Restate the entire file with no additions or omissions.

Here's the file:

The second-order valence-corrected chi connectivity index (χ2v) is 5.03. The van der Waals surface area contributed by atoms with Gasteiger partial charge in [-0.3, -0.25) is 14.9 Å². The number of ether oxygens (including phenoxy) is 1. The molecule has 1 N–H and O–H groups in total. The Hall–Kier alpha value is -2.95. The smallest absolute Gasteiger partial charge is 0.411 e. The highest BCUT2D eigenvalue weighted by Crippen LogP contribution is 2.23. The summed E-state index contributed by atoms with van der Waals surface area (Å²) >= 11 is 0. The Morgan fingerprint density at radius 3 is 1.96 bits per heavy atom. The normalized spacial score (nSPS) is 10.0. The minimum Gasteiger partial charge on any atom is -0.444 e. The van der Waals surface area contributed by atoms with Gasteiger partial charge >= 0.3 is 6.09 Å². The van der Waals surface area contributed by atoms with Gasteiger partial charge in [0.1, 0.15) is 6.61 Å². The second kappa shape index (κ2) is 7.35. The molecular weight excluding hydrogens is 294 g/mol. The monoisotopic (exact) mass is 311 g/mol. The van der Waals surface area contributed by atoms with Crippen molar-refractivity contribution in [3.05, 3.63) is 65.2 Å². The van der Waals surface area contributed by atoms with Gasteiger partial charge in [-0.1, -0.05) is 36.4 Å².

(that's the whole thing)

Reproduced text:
The second-order valence-corrected chi connectivity index (χ2v) is 5.03. The van der Waals surface area contributed by atoms with Gasteiger partial charge in [-0.3, -0.25) is 14.9 Å². The number of ether oxygens (including phenoxy) is 1. The molecule has 1 N–H and O–H groups in total. The Hall–Kier alpha value is -2.95. The smallest absolute Gasteiger partial charge is 0.411 e. The highest BCUT2D eigenvalue weighted by Crippen LogP contribution is 2.23. The summed E-state index contributed by atoms with van der Waals surface area (Å²) >= 11 is 0. The Morgan fingerprint density at radius 3 is 1.96 bits per heavy atom. The normalized spacial score (nSPS) is 10.0. The minimum Gasteiger partial charge on any atom is -0.444 e. The van der Waals surface area contributed by atoms with Gasteiger partial charge >= 0.3 is 6.09 Å². The van der Waals surface area contributed by atoms with Gasteiger partial charge in [0.1, 0.15) is 6.61 Å². The second kappa shape index (κ2) is 7.35. The molecular weight excluding hydrogens is 294 g/mol. The monoisotopic (exact) mass is 311 g/mol. The van der Waals surface area contributed by atoms with Crippen molar-refractivity contribution in [3.05, 3.63) is 65.2 Å². The van der Waals surface area contributed by atoms with Gasteiger partial charge in [-0.1, -0.05) is 36.4 Å².